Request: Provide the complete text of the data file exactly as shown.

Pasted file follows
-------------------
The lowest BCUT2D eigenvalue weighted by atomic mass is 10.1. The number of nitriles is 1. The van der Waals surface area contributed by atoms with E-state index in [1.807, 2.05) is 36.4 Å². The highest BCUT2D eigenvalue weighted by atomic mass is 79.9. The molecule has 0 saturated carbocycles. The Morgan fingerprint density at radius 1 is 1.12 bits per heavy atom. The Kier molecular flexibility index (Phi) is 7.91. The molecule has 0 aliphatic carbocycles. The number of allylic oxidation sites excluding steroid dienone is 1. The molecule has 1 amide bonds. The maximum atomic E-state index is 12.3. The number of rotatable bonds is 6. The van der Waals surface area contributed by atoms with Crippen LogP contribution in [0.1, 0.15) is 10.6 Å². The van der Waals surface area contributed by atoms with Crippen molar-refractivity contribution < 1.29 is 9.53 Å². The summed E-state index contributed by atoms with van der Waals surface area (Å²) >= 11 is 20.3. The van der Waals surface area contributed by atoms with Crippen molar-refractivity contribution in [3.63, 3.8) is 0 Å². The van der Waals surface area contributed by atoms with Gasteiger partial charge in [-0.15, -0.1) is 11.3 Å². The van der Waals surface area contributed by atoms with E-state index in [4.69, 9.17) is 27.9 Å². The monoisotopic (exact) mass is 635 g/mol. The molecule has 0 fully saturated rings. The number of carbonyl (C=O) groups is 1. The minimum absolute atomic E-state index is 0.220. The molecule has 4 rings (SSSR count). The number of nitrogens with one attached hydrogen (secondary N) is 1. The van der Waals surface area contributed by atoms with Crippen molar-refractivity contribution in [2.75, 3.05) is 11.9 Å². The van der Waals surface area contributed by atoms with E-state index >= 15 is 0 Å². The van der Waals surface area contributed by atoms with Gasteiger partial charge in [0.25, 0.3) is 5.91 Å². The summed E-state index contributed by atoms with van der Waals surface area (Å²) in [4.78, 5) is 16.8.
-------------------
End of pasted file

The lowest BCUT2D eigenvalue weighted by atomic mass is 10.1. The number of nitriles is 1. The van der Waals surface area contributed by atoms with E-state index in [1.807, 2.05) is 36.4 Å². The highest BCUT2D eigenvalue weighted by atomic mass is 79.9. The molecule has 0 saturated carbocycles. The Morgan fingerprint density at radius 1 is 1.12 bits per heavy atom. The Kier molecular flexibility index (Phi) is 7.91. The molecule has 0 aliphatic carbocycles. The number of allylic oxidation sites excluding steroid dienone is 1. The molecule has 1 amide bonds. The maximum atomic E-state index is 12.3. The number of rotatable bonds is 6. The van der Waals surface area contributed by atoms with Crippen LogP contribution in [0.1, 0.15) is 10.6 Å². The van der Waals surface area contributed by atoms with Crippen molar-refractivity contribution < 1.29 is 9.53 Å². The summed E-state index contributed by atoms with van der Waals surface area (Å²) >= 11 is 20.3. The van der Waals surface area contributed by atoms with Crippen molar-refractivity contribution in [3.63, 3.8) is 0 Å². The van der Waals surface area contributed by atoms with Gasteiger partial charge in [-0.15, -0.1) is 11.3 Å². The van der Waals surface area contributed by atoms with E-state index in [4.69, 9.17) is 27.9 Å². The monoisotopic (exact) mass is 635 g/mol. The molecule has 0 fully saturated rings. The number of carbonyl (C=O) groups is 1. The minimum absolute atomic E-state index is 0.220. The molecule has 4 rings (SSSR count). The number of nitrogens with one attached hydrogen (secondary N) is 1. The van der Waals surface area contributed by atoms with Crippen molar-refractivity contribution in [2.75, 3.05) is 11.9 Å². The van der Waals surface area contributed by atoms with E-state index >= 15 is 0 Å². The van der Waals surface area contributed by atoms with Gasteiger partial charge in [0.25, 0.3) is 5.91 Å². The summed E-state index contributed by atoms with van der Waals surface area (Å²) in [4.78, 5) is 16.8.